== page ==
• Thursday, May 23, 2024
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BusinessDay

Old problems haunt 2024 oil bid round

Old problems haunt 2024 oil bid round

…5 out of 60 marginal licences in use

The Nigerian government has begun processes for the 2024 oil bid round but perennial concerns around a forced merger of bidders, allegations of favouritism and high signature bonus could mar the process.

12 oil blocks and five deep offshore assets from last year’s bid exercise are on the line.

While it has the prospect of growing Nigeria’s oil production and helping shore up dwindling revenues, experts said the 2024 bid round could confront challenges in an environment where investors are leaving the country as well as dealing with host communities and a rising spate of crude theft that have made the oil-rich Niger Delta unattractive for investments.

Read also: NNPC, First E&P begin crude oil production at OML 85

According to people close to the process, the regulator’s decision to merge several bidders with different operational plans, financial resources, and development plans together on a field in the last bid round would create uncertainty for the 2024 oil bid round.

“Many of the awardees are still struggling to move to sites for development of assets due largely to funding and regulatory challenges,” a source close to one of the bidders told BusinessDay, pleading anonymity as he does not have the authority to disclose sensitive matters.

He added, “These winners do not know each other, have different plans and programmes and funding strategies, but have all been forced together in a union of strange bedfellows which is frustrating the development of marginal oil fields.”

Marginal fields in Nigeria refer to discoveries made by oil majors that were undeveloped either because of distance from the existing production facility, low reserves (in view of the majors), or likely low production volumes as a result of flow assurance issues.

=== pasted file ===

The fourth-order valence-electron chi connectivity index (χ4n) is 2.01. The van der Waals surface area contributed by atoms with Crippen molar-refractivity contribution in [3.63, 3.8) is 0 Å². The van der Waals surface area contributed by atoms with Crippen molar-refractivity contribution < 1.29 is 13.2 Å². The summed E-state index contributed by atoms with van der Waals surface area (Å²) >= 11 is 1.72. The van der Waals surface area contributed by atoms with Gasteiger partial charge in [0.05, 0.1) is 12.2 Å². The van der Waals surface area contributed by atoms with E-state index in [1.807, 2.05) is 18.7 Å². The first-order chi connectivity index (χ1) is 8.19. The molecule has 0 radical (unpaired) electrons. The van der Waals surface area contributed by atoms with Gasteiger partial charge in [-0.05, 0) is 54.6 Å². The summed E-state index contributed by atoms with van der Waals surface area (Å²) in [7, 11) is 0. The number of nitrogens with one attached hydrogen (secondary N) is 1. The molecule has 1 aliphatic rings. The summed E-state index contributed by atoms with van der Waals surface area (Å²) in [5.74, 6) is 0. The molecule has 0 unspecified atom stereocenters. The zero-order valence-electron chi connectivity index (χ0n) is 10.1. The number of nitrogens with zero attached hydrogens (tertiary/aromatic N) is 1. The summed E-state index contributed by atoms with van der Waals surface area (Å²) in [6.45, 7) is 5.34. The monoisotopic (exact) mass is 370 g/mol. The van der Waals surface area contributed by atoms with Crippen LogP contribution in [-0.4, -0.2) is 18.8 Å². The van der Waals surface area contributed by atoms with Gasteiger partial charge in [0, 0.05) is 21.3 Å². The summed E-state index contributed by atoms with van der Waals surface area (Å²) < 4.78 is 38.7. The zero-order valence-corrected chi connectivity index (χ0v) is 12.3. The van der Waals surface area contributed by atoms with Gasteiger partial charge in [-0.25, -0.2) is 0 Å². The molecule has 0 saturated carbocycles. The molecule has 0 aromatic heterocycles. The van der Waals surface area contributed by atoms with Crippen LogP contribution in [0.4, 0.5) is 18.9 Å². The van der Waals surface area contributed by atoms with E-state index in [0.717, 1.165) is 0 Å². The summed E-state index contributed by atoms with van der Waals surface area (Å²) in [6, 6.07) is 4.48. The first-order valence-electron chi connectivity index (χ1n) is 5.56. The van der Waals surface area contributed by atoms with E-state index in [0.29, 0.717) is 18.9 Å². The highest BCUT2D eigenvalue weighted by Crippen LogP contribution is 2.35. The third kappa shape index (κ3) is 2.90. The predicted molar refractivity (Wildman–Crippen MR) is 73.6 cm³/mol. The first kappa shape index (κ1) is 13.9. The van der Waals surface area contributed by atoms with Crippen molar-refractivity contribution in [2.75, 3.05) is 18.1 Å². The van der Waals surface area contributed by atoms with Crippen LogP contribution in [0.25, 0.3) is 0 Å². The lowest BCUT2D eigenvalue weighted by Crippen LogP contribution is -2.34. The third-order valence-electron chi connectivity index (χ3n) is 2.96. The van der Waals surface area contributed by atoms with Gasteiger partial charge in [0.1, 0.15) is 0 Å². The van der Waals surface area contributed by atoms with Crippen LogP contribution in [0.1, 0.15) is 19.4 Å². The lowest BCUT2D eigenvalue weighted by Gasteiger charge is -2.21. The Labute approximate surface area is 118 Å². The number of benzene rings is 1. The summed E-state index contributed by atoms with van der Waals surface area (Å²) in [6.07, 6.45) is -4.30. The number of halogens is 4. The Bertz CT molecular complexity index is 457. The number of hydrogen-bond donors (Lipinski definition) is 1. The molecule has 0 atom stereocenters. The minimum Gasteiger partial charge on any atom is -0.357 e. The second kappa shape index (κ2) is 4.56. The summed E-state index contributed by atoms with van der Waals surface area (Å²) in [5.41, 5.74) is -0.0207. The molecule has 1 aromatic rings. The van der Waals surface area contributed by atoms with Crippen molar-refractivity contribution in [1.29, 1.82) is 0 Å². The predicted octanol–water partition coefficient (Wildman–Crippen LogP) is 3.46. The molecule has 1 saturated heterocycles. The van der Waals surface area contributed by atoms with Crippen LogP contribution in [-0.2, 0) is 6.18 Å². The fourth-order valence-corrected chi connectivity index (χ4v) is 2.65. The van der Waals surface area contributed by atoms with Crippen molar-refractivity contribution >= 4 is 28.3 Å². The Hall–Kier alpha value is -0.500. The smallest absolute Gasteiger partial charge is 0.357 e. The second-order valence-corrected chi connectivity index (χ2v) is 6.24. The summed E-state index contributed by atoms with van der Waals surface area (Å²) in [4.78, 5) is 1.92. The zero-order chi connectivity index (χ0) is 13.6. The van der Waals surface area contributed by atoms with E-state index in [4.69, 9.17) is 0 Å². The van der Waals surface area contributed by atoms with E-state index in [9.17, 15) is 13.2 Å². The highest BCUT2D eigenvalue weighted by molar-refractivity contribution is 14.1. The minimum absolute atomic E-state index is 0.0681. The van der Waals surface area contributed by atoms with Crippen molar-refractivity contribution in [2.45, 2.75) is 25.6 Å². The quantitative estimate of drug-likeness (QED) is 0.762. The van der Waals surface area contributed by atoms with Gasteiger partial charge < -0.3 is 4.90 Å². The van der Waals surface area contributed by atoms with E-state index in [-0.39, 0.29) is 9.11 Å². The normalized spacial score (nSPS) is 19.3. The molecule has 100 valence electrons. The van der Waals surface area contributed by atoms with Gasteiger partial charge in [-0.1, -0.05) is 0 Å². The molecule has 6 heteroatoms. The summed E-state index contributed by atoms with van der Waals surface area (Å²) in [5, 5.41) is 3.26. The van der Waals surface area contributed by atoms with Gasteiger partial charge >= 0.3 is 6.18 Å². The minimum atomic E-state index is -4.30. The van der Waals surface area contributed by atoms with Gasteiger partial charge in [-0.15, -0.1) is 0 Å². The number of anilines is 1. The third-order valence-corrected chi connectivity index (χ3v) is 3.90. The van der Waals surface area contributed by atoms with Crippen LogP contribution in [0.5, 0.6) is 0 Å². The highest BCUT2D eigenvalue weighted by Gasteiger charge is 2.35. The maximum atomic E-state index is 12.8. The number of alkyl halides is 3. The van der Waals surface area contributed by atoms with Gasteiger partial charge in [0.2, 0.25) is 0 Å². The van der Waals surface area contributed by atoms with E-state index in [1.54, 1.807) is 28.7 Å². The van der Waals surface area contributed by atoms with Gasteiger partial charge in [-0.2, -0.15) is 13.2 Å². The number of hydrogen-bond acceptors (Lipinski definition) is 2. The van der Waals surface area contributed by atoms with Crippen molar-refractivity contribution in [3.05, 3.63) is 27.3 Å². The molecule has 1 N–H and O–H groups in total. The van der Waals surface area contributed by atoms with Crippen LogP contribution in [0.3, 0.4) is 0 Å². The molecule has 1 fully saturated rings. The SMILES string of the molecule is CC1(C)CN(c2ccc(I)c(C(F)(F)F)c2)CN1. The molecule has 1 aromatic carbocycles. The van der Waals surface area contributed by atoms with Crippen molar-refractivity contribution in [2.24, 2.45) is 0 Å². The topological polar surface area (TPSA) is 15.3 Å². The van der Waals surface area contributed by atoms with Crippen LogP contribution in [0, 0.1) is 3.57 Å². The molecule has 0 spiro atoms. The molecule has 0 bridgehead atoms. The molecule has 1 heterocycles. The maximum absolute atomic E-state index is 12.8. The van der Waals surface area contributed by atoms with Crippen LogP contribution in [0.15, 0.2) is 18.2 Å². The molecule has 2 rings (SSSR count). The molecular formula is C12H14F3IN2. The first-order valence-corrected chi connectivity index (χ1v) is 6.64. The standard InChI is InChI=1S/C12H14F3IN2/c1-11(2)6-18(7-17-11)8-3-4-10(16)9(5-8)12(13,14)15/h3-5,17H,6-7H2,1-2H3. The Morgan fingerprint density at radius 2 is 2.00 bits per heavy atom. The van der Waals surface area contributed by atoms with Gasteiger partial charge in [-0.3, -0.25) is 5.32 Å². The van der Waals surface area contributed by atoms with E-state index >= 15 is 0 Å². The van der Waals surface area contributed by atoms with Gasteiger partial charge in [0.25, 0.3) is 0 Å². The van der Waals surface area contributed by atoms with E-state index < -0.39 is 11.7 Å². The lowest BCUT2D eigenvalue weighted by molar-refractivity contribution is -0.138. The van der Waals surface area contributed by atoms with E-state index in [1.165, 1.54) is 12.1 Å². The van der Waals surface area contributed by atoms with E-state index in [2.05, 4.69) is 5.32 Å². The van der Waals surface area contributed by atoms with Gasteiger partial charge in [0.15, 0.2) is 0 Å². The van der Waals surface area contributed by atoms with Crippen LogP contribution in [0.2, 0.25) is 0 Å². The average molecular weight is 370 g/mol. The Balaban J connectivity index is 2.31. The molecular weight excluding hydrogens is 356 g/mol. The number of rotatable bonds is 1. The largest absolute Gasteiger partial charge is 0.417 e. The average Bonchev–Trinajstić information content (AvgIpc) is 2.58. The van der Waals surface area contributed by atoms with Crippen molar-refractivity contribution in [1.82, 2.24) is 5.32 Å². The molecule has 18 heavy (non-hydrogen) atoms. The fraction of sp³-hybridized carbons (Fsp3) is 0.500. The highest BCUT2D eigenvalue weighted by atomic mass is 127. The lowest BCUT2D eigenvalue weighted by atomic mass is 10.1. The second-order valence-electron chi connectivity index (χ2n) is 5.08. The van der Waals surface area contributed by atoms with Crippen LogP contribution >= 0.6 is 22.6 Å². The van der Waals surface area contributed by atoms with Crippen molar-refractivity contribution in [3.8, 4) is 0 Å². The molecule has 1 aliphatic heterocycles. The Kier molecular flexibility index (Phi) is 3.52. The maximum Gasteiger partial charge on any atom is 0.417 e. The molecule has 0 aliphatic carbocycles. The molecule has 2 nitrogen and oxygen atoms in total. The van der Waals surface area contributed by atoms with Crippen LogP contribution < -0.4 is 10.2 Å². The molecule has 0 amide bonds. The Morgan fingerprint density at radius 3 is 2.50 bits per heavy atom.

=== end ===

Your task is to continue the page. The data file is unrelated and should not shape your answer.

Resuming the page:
BusinessDay’s findings showed out of the over 60 companies that got approvals in the last marginal bid round, only about five have started production.

“Out of those who benefited from the last marginal bid round, out of about 60, maybe only about three or four or five have started producing. The ‘Big Boys’ are holding on to these licences as souvenirs, they are not doing anything about them,” Heineken Lokpobiri, minister of state for petroleum resources (oil) said at an evening event organised by The Petroleum Club.

Michael Adesanya, a senior oil executive who participated in the last bid round said the 2020 bid round was a chaotic exercise.

“The Competent Person’s Report exaggerated the value of the assets. Based on that false value, a huge signature bonus was extracted from the awardees.

“That cost front-loading of the assets rendered most of them sub-commercial. So, most of the awardees will not make progress without the government returning their money to them. Unfortunately, that government is not here anymore. I doubt that this government would want to take up that responsibility,” Adesanya said.

Oladeji Popoola, a chief risk officer in a Lagos-based consulting firm, advised that the proposed fresh bid round must be done in a cost-efficient and fair manner to avoid dis-incentivising those that have robust industry experience with proven technical and financial capacity to develop the assets.

“So, how it will be done is the most important. Will it be fair? Will it be cost-efficient? I hope it will not be too expensive, so that we are not dis-incentivising those that have the capacity to play in that place. These are the things that come into play,” Popoola said.

He warned the government to be wary of portfolio investors and middlemen hanging around in the industry so that the fields would not be awarded to them and end up remaining undeveloped years after award.

Read also: Nigeria’s oil rigs rise by 27% but oil production hits record lows

BusinessDay’s findings showed the 2024 oil bid round would be the second bid offered under the new oil law, the Petroleum Industry Act (PIA). Nigeria passed the PIA in 2021, with the hope that it would spur investments but this has largely failed to materialise.

“What is critical is the appetite of investors based on the lack of implementation or a rather slow pace of implementation of the PIA,” Aisha Mohammed, an energy analyst at the Lagos-based Center for Development Studies said.

She added, “Nigeria would work twice as hard to convince investors that its deepwater fields would be attractive”.

A publication by Africa Oil & Gas Report, an energy intelligence journal said Nigeria’s opaque marginal field bid round process escalates the risk of ‘investment scare’ in Africa’s biggest oil-producing country.

“The fact that the agency does not publish a list of these potential awardees, and does not send the letters all at once, but chooses to distribute the letters in batches, sometimes in the wee hours of the morning, has raised concerns about the transparency of the process. It also heightens the risk of assurance of investment inflows,” Africa Oil & Gas Report said.

Nigeria has struggled to pump half of the oil output it produced a decade ago; so, a favourable outcome would grow production.